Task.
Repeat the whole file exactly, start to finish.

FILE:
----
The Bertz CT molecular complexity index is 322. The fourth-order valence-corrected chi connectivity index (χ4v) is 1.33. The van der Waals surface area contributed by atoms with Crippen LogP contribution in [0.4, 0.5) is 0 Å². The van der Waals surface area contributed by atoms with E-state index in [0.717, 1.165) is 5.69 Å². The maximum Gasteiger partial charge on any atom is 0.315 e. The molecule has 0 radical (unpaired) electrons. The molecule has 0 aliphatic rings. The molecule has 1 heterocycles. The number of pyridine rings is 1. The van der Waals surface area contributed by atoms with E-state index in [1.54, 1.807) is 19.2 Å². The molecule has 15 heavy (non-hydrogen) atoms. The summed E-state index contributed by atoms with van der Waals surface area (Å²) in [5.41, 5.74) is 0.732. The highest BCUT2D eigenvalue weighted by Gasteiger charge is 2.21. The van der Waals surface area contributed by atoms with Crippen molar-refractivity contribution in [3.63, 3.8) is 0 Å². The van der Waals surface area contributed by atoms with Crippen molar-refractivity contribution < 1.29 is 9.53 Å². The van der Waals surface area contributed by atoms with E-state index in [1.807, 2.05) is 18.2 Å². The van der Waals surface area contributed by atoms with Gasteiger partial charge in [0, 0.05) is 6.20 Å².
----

The Bertz CT molecular complexity index is 322. The fourth-order valence-corrected chi connectivity index (χ4v) is 1.33. The van der Waals surface area contributed by atoms with Crippen LogP contribution in [0.4, 0.5) is 0 Å². The van der Waals surface area contributed by atoms with E-state index in [0.717, 1.165) is 5.69 Å². The maximum Gasteiger partial charge on any atom is 0.315 e. The molecule has 0 radical (unpaired) electrons. The molecule has 0 aliphatic rings. The molecule has 1 heterocycles. The number of pyridine rings is 1. The van der Waals surface area contributed by atoms with E-state index in [1.54, 1.807) is 19.2 Å². The molecule has 15 heavy (non-hydrogen) atoms. The summed E-state index contributed by atoms with van der Waals surface area (Å²) in [5.41, 5.74) is 0.732. The highest BCUT2D eigenvalue weighted by Gasteiger charge is 2.21. The van der Waals surface area contributed by atoms with Crippen molar-refractivity contribution in [3.63, 3.8) is 0 Å². The van der Waals surface area contributed by atoms with Crippen molar-refractivity contribution < 1.29 is 9.53 Å². The van der Waals surface area contributed by atoms with E-state index in [1.807, 2.05) is 18.2 Å². The van der Waals surface area contributed by atoms with Gasteiger partial charge in [0, 0.05) is 6.20 Å².